Paolo Scavino, Barolo Carobric 2000 - The nose of the Scavino Carobric was worth the price of admission as aromas of black olive, rich brooding dark fruits and meaty broth wafted up from the glass. However, on the palate this wine lost my affection as sweet, candied red fruits and a dusting of spice reminded me of a Cali fruit bomb. The finish was surprisingly fresh with lasting notes of cherry. (88 Points)

Rocche Dei Manzoni, Barolo, Vigna Cappella di S. Stefano 2000 – At first, the nose showed dusty potpourri with raspberry fruit and a hint of vanilla, but with a little time in the glass, aromas of broth and mushrooms came forward, which grounded the ripe fruit, making this wine highly enjoyable. The palate was smooth and very autumnal with sweet red fruit, allspice and cinnamon leading to a long sour candy finish. For a wine I was afraid would be too ripe, this bottle showed beautifully, and although it may not be my preferred style of Barolo, there was no doubting the quality in the glass. (90 Points)

Brovia, Barolo Rocche 2000 – The Brovia Rocche was rich yet vibrant on the nose with scents of fall leaves, dried flowers and ripe strawberry fruit. On the palate, I found a soft, sweet expression of dark berries carried by vibrant acidity across the tongue with molasses and herbs rounding out the medium-long finish. This was one of the bottles that kept me coming back for more once the tasting was done. (92 Points)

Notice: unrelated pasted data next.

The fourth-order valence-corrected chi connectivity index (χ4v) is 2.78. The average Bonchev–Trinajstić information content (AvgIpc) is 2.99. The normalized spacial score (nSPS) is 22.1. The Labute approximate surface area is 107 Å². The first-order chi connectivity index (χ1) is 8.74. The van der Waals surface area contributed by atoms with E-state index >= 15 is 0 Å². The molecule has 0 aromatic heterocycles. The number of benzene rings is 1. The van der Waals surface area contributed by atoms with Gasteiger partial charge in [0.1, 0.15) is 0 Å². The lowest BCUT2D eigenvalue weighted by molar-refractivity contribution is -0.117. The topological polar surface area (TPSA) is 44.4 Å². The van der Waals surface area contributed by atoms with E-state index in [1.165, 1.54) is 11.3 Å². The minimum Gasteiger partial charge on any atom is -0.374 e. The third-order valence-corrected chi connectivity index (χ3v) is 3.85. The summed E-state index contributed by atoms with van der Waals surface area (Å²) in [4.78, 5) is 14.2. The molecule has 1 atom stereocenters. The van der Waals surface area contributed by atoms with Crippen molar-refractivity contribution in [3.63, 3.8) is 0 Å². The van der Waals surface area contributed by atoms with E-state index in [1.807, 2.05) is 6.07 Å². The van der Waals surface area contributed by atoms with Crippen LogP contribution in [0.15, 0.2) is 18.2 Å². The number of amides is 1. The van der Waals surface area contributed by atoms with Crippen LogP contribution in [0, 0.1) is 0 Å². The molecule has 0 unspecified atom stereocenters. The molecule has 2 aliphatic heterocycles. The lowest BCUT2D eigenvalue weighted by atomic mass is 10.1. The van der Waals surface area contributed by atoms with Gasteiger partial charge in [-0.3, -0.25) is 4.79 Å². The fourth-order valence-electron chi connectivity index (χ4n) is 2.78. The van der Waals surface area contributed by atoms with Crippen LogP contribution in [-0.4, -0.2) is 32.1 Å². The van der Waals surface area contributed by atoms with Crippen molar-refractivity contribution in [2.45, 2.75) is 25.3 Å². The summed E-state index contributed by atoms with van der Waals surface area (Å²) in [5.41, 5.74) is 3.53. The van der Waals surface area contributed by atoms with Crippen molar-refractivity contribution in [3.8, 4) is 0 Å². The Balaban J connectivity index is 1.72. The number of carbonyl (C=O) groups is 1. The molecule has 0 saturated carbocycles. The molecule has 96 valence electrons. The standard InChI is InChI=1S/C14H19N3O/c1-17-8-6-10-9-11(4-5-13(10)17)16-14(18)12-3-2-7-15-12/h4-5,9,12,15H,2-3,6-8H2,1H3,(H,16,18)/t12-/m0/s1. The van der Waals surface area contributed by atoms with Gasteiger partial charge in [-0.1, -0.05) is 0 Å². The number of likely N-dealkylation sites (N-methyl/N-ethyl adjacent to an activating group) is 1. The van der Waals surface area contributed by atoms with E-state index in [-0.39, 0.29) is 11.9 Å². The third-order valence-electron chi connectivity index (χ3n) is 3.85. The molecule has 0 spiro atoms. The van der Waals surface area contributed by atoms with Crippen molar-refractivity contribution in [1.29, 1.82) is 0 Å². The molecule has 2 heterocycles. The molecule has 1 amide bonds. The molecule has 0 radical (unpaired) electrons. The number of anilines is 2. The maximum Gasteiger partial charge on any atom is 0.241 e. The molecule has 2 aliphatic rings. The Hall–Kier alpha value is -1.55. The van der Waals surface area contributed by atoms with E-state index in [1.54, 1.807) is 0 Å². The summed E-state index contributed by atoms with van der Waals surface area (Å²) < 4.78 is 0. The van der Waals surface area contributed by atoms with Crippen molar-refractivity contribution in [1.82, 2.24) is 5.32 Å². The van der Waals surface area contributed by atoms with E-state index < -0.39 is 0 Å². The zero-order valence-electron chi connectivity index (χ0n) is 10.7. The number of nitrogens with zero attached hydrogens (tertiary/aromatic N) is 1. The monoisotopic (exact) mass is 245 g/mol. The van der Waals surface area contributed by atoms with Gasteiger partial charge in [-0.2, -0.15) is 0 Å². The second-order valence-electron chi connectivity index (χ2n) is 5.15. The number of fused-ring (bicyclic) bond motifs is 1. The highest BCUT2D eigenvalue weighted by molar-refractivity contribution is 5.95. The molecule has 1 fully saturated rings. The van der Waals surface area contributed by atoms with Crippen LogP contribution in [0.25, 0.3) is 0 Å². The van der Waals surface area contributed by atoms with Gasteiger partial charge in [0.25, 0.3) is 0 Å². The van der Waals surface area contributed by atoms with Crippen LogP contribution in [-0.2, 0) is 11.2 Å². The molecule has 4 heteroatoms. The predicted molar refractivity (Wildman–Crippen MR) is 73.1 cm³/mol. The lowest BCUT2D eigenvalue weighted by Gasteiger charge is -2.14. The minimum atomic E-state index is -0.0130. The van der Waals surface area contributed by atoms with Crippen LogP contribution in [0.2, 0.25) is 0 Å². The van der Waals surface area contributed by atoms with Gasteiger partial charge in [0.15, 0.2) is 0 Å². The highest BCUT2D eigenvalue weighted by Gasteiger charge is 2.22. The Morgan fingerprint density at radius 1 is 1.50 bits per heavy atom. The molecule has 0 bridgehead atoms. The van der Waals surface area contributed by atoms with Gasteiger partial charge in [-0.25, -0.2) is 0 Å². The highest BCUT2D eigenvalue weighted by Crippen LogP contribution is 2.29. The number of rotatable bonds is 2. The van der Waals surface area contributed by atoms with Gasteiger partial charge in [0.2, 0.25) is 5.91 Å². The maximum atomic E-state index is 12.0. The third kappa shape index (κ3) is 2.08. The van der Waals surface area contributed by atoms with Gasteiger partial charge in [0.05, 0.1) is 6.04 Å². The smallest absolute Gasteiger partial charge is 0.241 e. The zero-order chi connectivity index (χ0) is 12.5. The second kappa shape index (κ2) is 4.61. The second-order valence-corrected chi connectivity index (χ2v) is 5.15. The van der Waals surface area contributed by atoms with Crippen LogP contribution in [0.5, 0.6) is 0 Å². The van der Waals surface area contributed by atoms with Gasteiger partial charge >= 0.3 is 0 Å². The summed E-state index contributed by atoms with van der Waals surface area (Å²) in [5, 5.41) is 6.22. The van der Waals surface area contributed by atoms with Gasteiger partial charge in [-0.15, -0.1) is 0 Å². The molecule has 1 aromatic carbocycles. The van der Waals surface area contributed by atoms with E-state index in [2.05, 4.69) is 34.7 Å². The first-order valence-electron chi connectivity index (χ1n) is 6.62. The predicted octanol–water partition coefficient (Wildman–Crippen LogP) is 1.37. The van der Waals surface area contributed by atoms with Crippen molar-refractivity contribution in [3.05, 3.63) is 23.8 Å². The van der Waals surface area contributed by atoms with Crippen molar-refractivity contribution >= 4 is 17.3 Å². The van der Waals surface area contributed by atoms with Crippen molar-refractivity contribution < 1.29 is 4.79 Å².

Roagna, Barbaresco Paje 2000 - The nose on the Roagna Paje showed a darker side of Nebbiolo as aromas of buttery pastry crust and dark fruits dominated with floral and herbal tones. On the palate, there was a finessed expression of red berries, tealeaves, and hints of dark, dark chocolate. With time in the glass, more meaty and mineral notes came forward. This was a gorgeous glass of Barbaresco that seemed to be missing a bit of focus on the palate but was still highly enjoyable. (90 Points)

Bartolo Mascarello, Barolo 2000 - The Bartolo Mascarello, even being from the ripe 2000 vintage, showed beautifully fragrant and classic notes of Nebbiolo. The nose was floral with minerals, tight red fruit and beefy reduction sauce. The palate was fresh and lively with red cherry, roses, tobacco and tealeaf. This was a medium-bodied wine that showed its beauty through finesse as opposed to power, and it finished with red fruits and light cherry tobacco. (93 points)

Notes from other 2000 Baroli from 2010:

Elio Grasso Barolo Ginestra “Vigna Casa Maté” 2000 - The nose showed black cherry, roses, leather and a bit of heat that was moderate enough to not get in the way. On the palate, I found cherry and currant on a medium bodied frame with silky tannins. This wine balanced between ripeness and elegance as the finish carried sour red fruit to the close and stayed on the palate for what seemed like a full minute. (90 points)